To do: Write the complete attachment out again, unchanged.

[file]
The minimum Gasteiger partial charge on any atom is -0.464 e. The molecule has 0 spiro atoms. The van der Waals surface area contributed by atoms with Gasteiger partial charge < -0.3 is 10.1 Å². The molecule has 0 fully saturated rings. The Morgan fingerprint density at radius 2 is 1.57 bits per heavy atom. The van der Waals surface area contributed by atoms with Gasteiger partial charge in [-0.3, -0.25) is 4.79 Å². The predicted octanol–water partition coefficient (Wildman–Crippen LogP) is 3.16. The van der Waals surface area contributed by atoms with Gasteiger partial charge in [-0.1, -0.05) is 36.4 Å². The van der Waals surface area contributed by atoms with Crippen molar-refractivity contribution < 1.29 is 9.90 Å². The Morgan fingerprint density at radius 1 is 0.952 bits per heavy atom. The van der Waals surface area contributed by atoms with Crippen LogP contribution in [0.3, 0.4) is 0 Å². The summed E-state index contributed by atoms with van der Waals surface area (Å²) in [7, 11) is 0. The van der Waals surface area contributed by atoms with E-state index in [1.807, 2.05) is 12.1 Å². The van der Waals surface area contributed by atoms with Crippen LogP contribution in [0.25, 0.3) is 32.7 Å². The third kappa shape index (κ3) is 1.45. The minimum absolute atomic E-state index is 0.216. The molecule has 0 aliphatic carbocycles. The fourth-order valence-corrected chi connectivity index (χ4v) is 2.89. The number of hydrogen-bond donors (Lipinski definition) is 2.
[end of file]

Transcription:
The minimum Gasteiger partial charge on any atom is -0.464 e. The molecule has 0 spiro atoms. The van der Waals surface area contributed by atoms with Gasteiger partial charge < -0.3 is 10.1 Å². The molecule has 0 fully saturated rings. The Morgan fingerprint density at radius 2 is 1.57 bits per heavy atom. The van der Waals surface area contributed by atoms with Gasteiger partial charge in [-0.3, -0.25) is 4.79 Å². The predicted octanol–water partition coefficient (Wildman–Crippen LogP) is 3.16. The van der Waals surface area contributed by atoms with Gasteiger partial charge in [-0.1, -0.05) is 36.4 Å². The van der Waals surface area contributed by atoms with Crippen molar-refractivity contribution < 1.29 is 9.90 Å². The Morgan fingerprint density at radius 1 is 0.952 bits per heavy atom. The van der Waals surface area contributed by atoms with Crippen LogP contribution in [0.3, 0.4) is 0 Å². The summed E-state index contributed by atoms with van der Waals surface area (Å²) in [7, 11) is 0. The van der Waals surface area contributed by atoms with E-state index in [1.807, 2.05) is 12.1 Å². The van der Waals surface area contributed by atoms with Crippen LogP contribution in [0.25, 0.3) is 32.7 Å². The third kappa shape index (κ3) is 1.45. The minimum absolute atomic E-state index is 0.216. The molecule has 0 aliphatic carbocycles. The fourth-order valence-corrected chi connectivity index (χ4v) is 2.89. The number of hydrogen-bond donors (Lipinski definition) is 2.